Ted Mullin ‘Hour of Power’ Relay: a Swimmer’s Perspective

A four-year letterwinner and HOP participant at Pomona-Pitzer Ali is now enrolled at the University of Nebraska College of Medicine.

A four-year letterwinner and HOP participant at Pomona-Pitzer Ali is now enrolled at the University of Nebraska College of Medicine.

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The Ted Mullin Leave it in the Pool Hour of Power tradition was brought to Pomona-Pitzer swimming by our head coach, Jean-Paul Gowdy, when he transferred from Wheaton College.   As an incoming freshman, I was introduced to a multitude of new experiences, but the Hour of Power stands out clearly.  Now, as a recent graduate, it remains one of my favorite memories.  Nothing brings a team closer together than spending an hour racing, listening to music, eating cookies during the “sugar fuel break” and most importantly, raising awareness and money for cancer research. 

As a rather clueless freshman, the Hour of Power seemed like just another fun workout designed to build team unity and individual motivation.  I now realize it is so much more.  Ted Mullin (1984-2006) was an inspiring, perseverant, talented young adult who is dearly missed.  Ted was a history major and swim team captain at Carleton College but was prevented from completing his final season because of the recurrence of synovial cell sarcoma—a rare form of cancer.

For me, my Pomona-Pitzer Sagehen teammates, and teams across the country, this event is an opportunity to reflect on the pain and wreckage caused by cancer.  Yet, it is also the chance to mitigate future suffering; it is a chance to provide people struggling with cancer opportunities that were not available to Ted Mullin.   As the Ted Mullin t-shirt bluntly states, “Cancer Sucks.”  Hopefully, the Hour of Power will make cancer “suck” a little less for future generations.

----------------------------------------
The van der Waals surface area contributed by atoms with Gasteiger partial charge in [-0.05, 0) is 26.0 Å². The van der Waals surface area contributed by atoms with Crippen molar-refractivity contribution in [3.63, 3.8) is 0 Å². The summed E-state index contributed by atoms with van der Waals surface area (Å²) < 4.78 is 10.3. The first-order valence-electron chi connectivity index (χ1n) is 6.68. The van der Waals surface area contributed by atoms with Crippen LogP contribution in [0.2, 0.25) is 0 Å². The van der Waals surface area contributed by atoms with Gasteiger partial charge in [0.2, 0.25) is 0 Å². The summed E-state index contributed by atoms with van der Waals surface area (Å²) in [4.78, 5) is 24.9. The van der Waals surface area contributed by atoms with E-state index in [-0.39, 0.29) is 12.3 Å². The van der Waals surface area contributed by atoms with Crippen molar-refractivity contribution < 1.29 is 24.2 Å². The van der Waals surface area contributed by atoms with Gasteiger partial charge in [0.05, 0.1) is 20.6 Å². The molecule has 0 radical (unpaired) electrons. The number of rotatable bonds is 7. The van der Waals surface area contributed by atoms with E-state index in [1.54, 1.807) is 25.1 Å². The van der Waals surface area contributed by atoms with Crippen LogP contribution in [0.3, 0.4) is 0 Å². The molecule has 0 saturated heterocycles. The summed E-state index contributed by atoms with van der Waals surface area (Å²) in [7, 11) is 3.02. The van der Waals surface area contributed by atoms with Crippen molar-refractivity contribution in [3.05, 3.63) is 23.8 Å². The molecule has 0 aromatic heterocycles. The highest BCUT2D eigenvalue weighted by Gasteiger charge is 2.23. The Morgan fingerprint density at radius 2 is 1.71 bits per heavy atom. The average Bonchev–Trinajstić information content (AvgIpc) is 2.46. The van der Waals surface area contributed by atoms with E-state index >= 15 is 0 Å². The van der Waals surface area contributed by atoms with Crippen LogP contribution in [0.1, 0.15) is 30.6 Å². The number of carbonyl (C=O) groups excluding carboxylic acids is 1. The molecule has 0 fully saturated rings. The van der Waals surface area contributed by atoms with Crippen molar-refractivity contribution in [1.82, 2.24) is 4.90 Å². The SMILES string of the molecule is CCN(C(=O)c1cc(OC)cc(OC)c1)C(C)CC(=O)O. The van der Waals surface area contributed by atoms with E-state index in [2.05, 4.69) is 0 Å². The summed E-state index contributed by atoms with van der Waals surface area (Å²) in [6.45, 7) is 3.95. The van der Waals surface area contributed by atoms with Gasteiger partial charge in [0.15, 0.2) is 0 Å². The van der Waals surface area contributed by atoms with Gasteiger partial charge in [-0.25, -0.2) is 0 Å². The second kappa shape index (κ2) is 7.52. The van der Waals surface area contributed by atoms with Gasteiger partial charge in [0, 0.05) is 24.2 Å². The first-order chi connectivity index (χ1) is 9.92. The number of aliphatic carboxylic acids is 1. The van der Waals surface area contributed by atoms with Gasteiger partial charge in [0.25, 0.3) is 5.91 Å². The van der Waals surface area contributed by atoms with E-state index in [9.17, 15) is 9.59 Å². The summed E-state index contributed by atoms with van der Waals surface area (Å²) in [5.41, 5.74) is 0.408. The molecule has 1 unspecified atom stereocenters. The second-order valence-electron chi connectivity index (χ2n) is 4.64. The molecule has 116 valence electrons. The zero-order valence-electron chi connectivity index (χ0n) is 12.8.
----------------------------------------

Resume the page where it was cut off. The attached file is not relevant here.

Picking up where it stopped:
Hour of Power Benefits

Funds raised from the Hour of Power support pediatric sarcoma research at the University of Chicago Medicine Comer Children’s Hospital.  Collegiate, high school, club, master or any other interested swim, dive or dryland teams are all invited to participate.   Basically, put a team together and bring your positive energy to support an incredible cause.  In 2014, 183 teams participated.  The tenth annual Hour of Power will be officially held on November 10, 2015; however, teams may participate on any day that works best with their schedules. 

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About Ted

Ted began swimming at the age of 13, played trumpet in the high school jazz band and was an Illinois State Scholar.  Spring of his college sophomore year, a malignant tumor was discovered behind his right knee interrupting his swimming and studies at Carleton College.  From June to November, he underwent chemotherapy, radiation and surgery and then returned to campus until the disease was found spread to his lungs at the end of his junior year requiring more chemotherapy and lung surgeries.  Despite all of these challenges, he still served as swim team co-captain.  After a courageous two year battle, Ted died September 3, 2006 and the legacy of Hour of Power was born November 7, 2006 at the Carleton College Swim and Dive team (and Ted’s) home pool.  The Hour of Power was a chance for Ted’s teammates to turn the pain of this great loss into something positive; they could literally leave their grief “in the pool” as they raised awareness and took action.  This event to celebrate and commemorate Ted’s life became a vehicle to improve the lives of many others.